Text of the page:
Jenner said, “As I stated earlier, you can only hold me for twenty-four hours.”
“That’s correct,” Amanda told him. “But a lot can happen in twenty-four hours.”
“You’re right,” Jenner agreed. “Maybe my client will change his mind about that deal. You never know.”
Will told Amanda, “Maybe we should check on Ms. Fielding.”
Amanda had done this for so long that her face barely registered a change in expression. She said, “Yes. She seemed more talkative than our friend here.”
Jenner couldn’t hide his curiosity, though he tried. “Who’s Ms. Fielding?”
“Your partner in the black Mercedes.”
Amanda said, “I’m sure she’ll be more forthcoming. Ms. Fielding’s been in the system before. She knows a jury won’t look kindly on a second charge.”
“She’s invoked counsel,” Jenner said. A good guess, Will supposed, if they’d actually been able to find the woman. “You can’t talk to her without a lawyer present.”
Amanda stood from the table. “We’ll make sure you get your ice water, though I’m afraid it’s against the law for us to give prisoners any drugs, harmless as aspirin may seem.”
Jenner waved his hand, dismissing her words. “I’ll be here when you want to talk again.” He actually winked at her. “Shaking in my boots, as it were.”
She left the pictures on the table. Will followed her outside the room.
Amanda waited until the door was closed. Still, she kept her voice low. “He’s trying to see your watch.”
Will nodded. “There’s another hand-off. Fielding’s supposed to meet someone else.”
“It would make sense,” Amanda said. “He’s smug for a reason. You know he’s done this before. They trade these kids like used cars, moving them around the country so no one can track them.” Her tone held a low fury. “I’m sure Jenner’s been on the receiving end a few times.”
Vanessa joined them. She had a sheet of paper in her hand. “Nothing on our end. The Lake Spivey house is vacant. It’s been in foreclosure for two years. There was mail in the box addressed to Eleanor Fielding. The neighbor’s a bit nosy, says a black Mercedes comes by once or twice a week and picks up mail. The car is registered to that address, too.”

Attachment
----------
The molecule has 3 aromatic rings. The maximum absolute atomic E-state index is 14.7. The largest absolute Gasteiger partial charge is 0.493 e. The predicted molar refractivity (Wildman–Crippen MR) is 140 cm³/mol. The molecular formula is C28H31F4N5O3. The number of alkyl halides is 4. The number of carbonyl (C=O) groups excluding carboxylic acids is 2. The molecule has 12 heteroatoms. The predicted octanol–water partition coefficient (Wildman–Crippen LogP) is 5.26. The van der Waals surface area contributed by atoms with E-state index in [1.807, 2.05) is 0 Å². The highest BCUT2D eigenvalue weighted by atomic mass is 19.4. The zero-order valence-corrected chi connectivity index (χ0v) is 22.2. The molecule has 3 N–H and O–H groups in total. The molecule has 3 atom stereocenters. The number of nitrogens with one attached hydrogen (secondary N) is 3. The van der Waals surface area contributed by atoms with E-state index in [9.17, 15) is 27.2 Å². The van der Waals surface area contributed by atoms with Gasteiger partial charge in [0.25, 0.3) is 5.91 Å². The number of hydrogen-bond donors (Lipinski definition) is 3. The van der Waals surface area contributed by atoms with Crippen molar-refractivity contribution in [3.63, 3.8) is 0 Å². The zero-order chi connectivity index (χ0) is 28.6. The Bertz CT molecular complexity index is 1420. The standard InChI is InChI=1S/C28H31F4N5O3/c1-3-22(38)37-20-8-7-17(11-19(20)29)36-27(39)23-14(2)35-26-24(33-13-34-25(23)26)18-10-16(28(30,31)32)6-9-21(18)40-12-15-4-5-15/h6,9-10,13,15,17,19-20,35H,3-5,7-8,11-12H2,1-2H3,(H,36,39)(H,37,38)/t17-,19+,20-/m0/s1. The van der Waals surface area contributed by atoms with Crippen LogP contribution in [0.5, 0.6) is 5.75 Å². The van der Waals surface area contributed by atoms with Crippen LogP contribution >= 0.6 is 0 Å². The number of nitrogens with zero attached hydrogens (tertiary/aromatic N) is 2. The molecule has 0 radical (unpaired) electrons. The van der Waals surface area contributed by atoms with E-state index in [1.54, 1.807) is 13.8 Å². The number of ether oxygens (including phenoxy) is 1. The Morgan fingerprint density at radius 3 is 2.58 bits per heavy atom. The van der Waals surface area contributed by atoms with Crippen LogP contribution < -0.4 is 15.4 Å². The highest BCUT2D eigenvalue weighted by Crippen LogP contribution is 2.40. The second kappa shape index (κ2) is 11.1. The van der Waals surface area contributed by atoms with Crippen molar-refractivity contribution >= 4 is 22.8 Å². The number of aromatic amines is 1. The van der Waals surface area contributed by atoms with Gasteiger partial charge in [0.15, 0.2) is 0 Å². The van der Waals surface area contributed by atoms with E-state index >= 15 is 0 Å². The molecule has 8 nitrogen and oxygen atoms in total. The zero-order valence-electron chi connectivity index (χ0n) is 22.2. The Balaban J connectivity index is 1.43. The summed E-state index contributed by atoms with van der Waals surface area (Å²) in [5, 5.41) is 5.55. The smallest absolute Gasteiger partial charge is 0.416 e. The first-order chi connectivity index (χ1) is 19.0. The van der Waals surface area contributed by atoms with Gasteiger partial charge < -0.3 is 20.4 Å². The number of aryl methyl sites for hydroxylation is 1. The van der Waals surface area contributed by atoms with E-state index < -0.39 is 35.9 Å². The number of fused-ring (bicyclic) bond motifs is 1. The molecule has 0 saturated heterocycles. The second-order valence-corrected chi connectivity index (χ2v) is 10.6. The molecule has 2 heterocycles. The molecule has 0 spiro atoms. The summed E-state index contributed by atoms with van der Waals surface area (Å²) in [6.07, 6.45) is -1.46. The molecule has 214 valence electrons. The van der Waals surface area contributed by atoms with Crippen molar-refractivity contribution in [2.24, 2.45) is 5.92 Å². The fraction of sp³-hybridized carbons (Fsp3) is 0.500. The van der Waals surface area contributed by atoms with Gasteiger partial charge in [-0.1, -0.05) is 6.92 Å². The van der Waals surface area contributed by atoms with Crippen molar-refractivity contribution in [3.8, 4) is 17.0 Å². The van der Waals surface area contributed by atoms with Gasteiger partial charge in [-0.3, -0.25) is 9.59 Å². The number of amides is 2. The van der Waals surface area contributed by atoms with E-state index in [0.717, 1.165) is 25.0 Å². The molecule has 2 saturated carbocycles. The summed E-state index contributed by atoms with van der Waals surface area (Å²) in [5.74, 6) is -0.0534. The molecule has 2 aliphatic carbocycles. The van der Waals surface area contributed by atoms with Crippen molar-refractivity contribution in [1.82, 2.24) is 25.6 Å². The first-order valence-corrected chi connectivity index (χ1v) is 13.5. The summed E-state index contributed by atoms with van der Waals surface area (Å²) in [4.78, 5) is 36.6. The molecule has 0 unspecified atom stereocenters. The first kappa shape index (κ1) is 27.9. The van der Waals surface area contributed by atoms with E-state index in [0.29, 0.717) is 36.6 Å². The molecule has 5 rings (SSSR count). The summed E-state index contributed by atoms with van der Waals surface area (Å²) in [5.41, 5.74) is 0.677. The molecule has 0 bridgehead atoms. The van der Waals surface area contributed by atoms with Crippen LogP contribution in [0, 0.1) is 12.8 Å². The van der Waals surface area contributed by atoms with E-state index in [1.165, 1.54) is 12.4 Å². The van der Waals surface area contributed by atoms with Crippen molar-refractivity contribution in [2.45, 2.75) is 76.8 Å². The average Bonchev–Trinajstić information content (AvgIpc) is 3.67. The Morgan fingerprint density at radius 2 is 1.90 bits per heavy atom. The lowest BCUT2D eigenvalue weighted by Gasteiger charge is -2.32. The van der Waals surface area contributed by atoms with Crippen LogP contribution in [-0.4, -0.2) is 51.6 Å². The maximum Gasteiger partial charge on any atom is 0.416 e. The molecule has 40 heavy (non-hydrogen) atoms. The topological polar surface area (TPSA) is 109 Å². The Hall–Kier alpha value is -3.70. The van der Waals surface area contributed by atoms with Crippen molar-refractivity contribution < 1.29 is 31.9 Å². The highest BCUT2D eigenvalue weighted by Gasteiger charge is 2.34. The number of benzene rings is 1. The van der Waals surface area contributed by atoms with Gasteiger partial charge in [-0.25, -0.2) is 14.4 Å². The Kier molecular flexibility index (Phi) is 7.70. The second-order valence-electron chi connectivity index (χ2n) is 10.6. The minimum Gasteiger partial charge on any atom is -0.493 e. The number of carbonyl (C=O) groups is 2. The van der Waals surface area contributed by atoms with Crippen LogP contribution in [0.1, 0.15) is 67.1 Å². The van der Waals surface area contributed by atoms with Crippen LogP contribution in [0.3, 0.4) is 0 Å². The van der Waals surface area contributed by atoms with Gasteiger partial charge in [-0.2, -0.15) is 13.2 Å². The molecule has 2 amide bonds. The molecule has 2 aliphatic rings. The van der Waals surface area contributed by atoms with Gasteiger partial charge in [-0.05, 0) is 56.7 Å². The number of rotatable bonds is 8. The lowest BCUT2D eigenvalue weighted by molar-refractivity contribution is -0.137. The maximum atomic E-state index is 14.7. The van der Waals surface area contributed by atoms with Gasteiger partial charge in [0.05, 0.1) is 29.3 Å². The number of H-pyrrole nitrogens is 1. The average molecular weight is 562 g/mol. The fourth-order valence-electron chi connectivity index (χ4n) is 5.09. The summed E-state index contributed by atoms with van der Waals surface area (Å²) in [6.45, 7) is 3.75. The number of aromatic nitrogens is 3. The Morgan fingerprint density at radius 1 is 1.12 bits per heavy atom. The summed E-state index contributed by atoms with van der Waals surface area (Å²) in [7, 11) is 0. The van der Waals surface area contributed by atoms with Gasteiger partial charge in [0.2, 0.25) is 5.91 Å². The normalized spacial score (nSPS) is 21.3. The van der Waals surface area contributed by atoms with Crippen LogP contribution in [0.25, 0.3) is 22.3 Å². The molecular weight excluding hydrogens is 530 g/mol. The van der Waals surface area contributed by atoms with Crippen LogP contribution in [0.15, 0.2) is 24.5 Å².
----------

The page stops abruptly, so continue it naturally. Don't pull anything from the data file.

“Smart,” Amanda said. “She’s using the house as a drop.”
“Fielding’s last known address is a vacant lot. I’ve got a gal at Social Security who’s going to try to give us a hand, but I’m not sure how long that’ll take.”
“Did you get an address on Jenner?”
“He lives and works at the Residences at the Ritz-Carlton. We talked with the head of security there, but he wasn’t willing to play ball, even when we told him a kid was involved. We can’t search Jenner’s apartment or office without a warrant. The attendant at the front desk is retired Atlanta Police. He accidentally left his logbook open for us. No visitors with kids. Not seeing Jenner—not seeing anyone. It’s not a child-friendly kind of place. No other addresses listed for him, so that’s a dead end. What about you?” Vanessa nodded toward the room. “You get anything out of him?”
“Just that he’s an arrogant asshole,” Amanda admitted. “Will thinks there’s another hand-off. I’m prone to agree. Jenner’s waiting for something. His watch is broken. He tried to look at Will’s several times.”
Will guessed, “He’s going to try to make a plea deal when he’s sure the next hand-off has happened. He’ll tell us where to find Abigail. It won’t be his fault when she’s not there.”